Breeds
Maltese dogs with ribbons in their hair.
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The Maltese Claims a Noble Spot in History

Did you know — one rich woman once left her Maltese dog, Trouble, a very considerable inheritance. Let’s learn more fun facts about this breed here!

Lynn M. Hayner  |  Jan 23rd 2018


Ye Ancient Dogg of Malta is one of the oldest companion dog breeds. Early Maltese catnapped with royalty, strolled on splendid palace grounds and snuggled with lovely ladies. Nowadays, whether he lives in a mansion or humble abode, the Maltese showers his family with affection and expects a good dose in return. He’s charming, cheerful and effortlessly portable: an easy companion with the perfect dash of vivacity.

Made in Malta

A happy Maltese running.

This breed is mannered yet animated. Photography ©DavidClarine | Thinkstock.

A breed with centuries of history, the Maltese was well-regarded as an exotic trading item. Considered the jewels of women, the little lapdogs were treasured by European royalty. Wealthy ladies carried them in their dresses, sleeves or baskets. Over time, this breed has been called the Canis Melitaeus, the Roman Ladies’ Dog, the Maltese Lion Dog and Melita (Malta’s former name).

Today the mannered yet animated breed is satisfied with frolics and daily walks, making him well-suited to apartment living. Adaptable, bright and eager, the Maltese’s desire to please facilitates training. He can excel in competitive obedience, rally and agility as well as softer activities such as therapy visits. And rumors aside, Maltese aren’t inherently reluctant about housetraining. Because small and large dogs operate physiologically alike, there’s no physical reason for Maltese to don the housetraining dunce cap. The breed’s petite size, however, may impede his family’s observation of pre-elimination behaviors. Not to mention his tiny accidents are difficult to detect!

Mighty spirit, minute form

Weighing a mere 6 pounds or so, this breed is obviously no guard dog. But don’t tell him that! He considers himself a respectable watchdog. Bottom line: He’ll at least notify his family of new circumstances or perhaps a passing squirrel.

Most socialized Maltese are friendly with other dogs and animals. Caution is sensible, however, for big dog friends may accidentally hurt the tiny Maltese. Similarly, although the Maltese is typically friendly around children, he can be injured by rough play or accidental drops, so supervision is warranted.

Trouble?

All Maltese are much loved by their family, but one eccentric owner carried her adoration to the extreme. Also known as the Queen of Mean, the wealthy Leona Helmsley apparently loved her Maltese above all else. Helmsley left her Maltese named Trouble an exorbitant inheritance for his ongoing luxurious care after her death. Much legal trouble ensued, and courts subsequently reduced the inheritance. It should be noted that, unlike Helmsley, Trouble himself (true to the Maltese temperament!) wasn’t much trouble to maintain!

Fast facts about this breed:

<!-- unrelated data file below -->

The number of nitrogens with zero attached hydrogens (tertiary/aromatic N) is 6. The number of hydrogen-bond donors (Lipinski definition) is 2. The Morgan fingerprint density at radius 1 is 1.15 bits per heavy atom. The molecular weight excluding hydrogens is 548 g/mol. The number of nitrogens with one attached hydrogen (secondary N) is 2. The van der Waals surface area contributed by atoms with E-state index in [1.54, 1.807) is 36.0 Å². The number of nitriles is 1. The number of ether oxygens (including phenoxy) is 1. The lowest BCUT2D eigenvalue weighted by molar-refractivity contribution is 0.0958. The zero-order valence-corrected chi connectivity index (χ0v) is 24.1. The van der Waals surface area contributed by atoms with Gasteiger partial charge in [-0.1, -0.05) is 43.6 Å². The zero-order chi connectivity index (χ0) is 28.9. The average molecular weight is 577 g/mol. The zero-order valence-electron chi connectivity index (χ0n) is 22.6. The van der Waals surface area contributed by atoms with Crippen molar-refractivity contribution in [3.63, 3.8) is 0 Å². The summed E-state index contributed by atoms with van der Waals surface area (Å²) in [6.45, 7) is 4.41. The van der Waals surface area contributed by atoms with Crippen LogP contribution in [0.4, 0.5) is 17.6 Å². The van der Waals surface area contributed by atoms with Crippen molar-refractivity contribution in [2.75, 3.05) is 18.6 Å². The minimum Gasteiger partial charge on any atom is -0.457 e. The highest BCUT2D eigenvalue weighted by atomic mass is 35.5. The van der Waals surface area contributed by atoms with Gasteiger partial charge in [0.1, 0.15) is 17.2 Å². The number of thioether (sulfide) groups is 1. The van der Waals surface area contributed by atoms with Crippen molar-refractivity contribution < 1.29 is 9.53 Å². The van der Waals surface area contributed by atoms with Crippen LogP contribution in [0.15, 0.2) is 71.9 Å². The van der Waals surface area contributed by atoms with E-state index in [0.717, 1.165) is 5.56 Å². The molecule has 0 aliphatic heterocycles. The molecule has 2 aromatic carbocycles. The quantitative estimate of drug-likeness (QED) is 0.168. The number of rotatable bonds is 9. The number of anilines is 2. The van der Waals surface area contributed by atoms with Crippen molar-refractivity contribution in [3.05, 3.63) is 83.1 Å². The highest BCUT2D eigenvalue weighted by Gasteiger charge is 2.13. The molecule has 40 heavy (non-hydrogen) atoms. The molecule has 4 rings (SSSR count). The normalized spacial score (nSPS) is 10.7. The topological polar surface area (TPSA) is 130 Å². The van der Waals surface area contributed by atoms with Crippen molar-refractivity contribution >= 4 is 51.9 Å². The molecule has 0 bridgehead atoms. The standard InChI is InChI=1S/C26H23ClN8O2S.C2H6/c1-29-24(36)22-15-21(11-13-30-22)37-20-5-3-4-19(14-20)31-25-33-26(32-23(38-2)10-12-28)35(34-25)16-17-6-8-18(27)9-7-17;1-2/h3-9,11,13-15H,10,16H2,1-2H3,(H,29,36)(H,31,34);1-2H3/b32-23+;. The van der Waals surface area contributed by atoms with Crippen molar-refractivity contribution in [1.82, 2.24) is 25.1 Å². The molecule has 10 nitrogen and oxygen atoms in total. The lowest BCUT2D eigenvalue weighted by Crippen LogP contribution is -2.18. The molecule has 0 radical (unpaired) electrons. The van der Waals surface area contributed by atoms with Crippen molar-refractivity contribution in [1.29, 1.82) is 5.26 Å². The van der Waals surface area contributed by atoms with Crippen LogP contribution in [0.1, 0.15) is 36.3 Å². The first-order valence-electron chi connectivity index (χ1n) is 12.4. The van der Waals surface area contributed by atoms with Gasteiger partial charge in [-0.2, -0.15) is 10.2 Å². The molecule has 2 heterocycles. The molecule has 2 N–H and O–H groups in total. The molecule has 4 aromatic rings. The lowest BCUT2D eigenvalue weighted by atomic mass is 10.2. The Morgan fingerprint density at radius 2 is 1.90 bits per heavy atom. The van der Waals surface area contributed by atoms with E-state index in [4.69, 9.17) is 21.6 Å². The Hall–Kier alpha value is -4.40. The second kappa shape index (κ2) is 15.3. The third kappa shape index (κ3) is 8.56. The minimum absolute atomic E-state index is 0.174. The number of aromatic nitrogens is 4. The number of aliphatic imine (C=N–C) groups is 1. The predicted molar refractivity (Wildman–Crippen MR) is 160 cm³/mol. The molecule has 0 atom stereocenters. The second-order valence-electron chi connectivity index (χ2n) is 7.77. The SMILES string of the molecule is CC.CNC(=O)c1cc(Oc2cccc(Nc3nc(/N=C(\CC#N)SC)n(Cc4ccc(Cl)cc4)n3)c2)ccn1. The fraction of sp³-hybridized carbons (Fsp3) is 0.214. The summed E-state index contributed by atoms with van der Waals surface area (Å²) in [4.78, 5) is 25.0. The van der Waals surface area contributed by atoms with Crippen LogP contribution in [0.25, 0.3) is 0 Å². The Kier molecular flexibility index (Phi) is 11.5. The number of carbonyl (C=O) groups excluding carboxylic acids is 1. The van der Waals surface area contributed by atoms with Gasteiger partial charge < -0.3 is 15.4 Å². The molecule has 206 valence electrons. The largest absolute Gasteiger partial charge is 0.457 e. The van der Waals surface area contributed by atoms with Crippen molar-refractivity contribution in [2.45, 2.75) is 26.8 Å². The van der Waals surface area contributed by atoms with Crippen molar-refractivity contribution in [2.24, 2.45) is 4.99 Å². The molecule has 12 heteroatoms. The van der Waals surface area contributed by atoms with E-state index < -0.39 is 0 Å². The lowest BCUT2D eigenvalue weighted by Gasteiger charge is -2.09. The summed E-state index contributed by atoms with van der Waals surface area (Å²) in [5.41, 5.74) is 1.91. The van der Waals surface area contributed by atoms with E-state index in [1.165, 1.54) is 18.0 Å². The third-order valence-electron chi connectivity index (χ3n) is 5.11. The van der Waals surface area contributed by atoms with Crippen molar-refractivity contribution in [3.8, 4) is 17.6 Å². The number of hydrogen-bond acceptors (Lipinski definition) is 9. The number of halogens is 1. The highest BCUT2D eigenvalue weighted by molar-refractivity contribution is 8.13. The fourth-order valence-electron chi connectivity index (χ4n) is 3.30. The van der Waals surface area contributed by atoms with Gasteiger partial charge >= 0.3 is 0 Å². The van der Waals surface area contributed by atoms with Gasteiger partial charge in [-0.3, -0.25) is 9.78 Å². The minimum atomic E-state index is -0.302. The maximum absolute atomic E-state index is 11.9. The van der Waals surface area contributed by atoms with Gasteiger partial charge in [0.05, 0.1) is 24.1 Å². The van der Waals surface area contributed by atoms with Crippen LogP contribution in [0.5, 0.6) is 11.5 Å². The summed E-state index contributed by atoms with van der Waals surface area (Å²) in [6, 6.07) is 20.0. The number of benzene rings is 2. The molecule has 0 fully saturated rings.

A Maltese in a bow tie.

This breed’s coat needs frequent brushing. Photography ©pitmitchel | Thinkstock.

  • Life span: 11 to 13 years
  • Weight: Under 7 pounds
  • Eyes: Dark and round, expressive, alert and gentle
  • Coat: The single coat hangs long, flat and silky, almost to the ground.
  • Top-knots: A ponytail up around his face lets the Maltese keep his eyes on family.
  • Color: Pure white
  • Shedding: Low shedding
  • Grooming: This breed’s coat needs frequent, if not daily, brushing.
  • Trims: Some owners frequently trim the Maltese to minimize brushing time.
  • Stains: Some Maltese may develop tear stains (discoloration) under their eyes. Veterinarians will help examine underlying causes and make suggestions for treatment.
  • Teeth: Many small dog breeds, including this breed, may be predisposed to periodontal disease. The Maltese benefits from daily teeth  brushing and regular professional cleaning.
  • Breed saying: “Rejoice with your family in the beautiful land of life!” — Albert Einstein

Thumbnail: Photography ©Cynoclub | Thinkstock. 

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Dog breed profiles help everyone, whether you have a mixed breed or purebred dog, to better understand and improve the quality of your dog’s life. If you have a mixed breed dog, read up on all of the breed profiles that make up your dog. Not sure what breed your dog is? There are a number of easy DNA tests out there to help your find out.

Tell us: Do you have a Maltese or a Maltese mix? What do you love about this dog breed?

Editor’s note: This article appeared in Dogster magazine. Have you seen the new Dogster print magazine in stores? Or in the waiting room of your vet’s office? Subscribe now to get Dogster magazine delivered straight to you

Originally an attorney, Lynn Hayner has been writing for companion animal publications for more than 15 years. She researches breed profiles, dabbles in animal law issues and collects stories about dogs and their families in her travels. A lifelong dog aficionado, Lynn is shadowed by her “Who the heck needs a leash, I’ll follow mama anywhere,” German Shepherd Dog, Zoey. Follow Lynn on Twitter at @lynnhayner.

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